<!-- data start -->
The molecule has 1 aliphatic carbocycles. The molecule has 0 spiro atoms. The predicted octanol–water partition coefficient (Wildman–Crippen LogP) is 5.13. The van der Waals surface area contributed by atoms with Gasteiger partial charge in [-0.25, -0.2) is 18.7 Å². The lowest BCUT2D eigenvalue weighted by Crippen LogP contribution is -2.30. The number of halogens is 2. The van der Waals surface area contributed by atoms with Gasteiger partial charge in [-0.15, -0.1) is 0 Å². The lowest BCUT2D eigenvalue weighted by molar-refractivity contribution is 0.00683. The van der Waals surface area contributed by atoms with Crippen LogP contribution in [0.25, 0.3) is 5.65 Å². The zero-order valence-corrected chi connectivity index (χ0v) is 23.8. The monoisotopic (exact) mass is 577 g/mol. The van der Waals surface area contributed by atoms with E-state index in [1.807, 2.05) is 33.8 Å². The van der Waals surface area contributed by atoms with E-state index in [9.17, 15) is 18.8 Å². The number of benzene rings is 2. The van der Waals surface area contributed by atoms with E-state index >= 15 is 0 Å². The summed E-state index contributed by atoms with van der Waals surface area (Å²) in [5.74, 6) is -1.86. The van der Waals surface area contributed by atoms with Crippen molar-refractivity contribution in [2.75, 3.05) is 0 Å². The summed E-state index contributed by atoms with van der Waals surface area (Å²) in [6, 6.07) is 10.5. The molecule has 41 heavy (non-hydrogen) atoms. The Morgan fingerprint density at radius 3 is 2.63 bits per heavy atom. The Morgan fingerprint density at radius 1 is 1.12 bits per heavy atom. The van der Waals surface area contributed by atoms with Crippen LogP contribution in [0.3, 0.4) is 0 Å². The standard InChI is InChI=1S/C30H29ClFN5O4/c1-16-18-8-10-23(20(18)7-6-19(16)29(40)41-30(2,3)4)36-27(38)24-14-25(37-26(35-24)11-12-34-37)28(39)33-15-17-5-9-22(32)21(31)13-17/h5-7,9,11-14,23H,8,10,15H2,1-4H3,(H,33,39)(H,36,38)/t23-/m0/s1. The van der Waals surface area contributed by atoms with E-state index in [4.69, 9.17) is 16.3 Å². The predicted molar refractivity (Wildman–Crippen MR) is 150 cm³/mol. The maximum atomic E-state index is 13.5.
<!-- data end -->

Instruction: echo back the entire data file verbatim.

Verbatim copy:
The molecule has 1 aliphatic carbocycles. The molecule has 0 spiro atoms. The predicted octanol–water partition coefficient (Wildman–Crippen LogP) is 5.13. The van der Waals surface area contributed by atoms with Gasteiger partial charge in [-0.25, -0.2) is 18.7 Å². The lowest BCUT2D eigenvalue weighted by Crippen LogP contribution is -2.30. The number of halogens is 2. The van der Waals surface area contributed by atoms with Gasteiger partial charge in [-0.15, -0.1) is 0 Å². The lowest BCUT2D eigenvalue weighted by molar-refractivity contribution is 0.00683. The van der Waals surface area contributed by atoms with Crippen LogP contribution in [0.25, 0.3) is 5.65 Å². The zero-order valence-corrected chi connectivity index (χ0v) is 23.8. The monoisotopic (exact) mass is 577 g/mol. The van der Waals surface area contributed by atoms with E-state index in [1.807, 2.05) is 33.8 Å². The van der Waals surface area contributed by atoms with E-state index in [9.17, 15) is 18.8 Å². The number of benzene rings is 2. The van der Waals surface area contributed by atoms with E-state index >= 15 is 0 Å². The summed E-state index contributed by atoms with van der Waals surface area (Å²) in [5.74, 6) is -1.86. The van der Waals surface area contributed by atoms with Crippen molar-refractivity contribution in [2.75, 3.05) is 0 Å². The summed E-state index contributed by atoms with van der Waals surface area (Å²) in [6, 6.07) is 10.5. The molecule has 41 heavy (non-hydrogen) atoms. The Morgan fingerprint density at radius 3 is 2.63 bits per heavy atom. The Morgan fingerprint density at radius 1 is 1.12 bits per heavy atom. The van der Waals surface area contributed by atoms with Crippen LogP contribution in [0.3, 0.4) is 0 Å². The standard InChI is InChI=1S/C30H29ClFN5O4/c1-16-18-8-10-23(20(18)7-6-19(16)29(40)41-30(2,3)4)36-27(38)24-14-25(37-26(35-24)11-12-34-37)28(39)33-15-17-5-9-22(32)21(31)13-17/h5-7,9,11-14,23H,8,10,15H2,1-4H3,(H,33,39)(H,36,38)/t23-/m0/s1. The van der Waals surface area contributed by atoms with E-state index in [4.69, 9.17) is 16.3 Å². The predicted molar refractivity (Wildman–Crippen MR) is 150 cm³/mol. The maximum atomic E-state index is 13.5.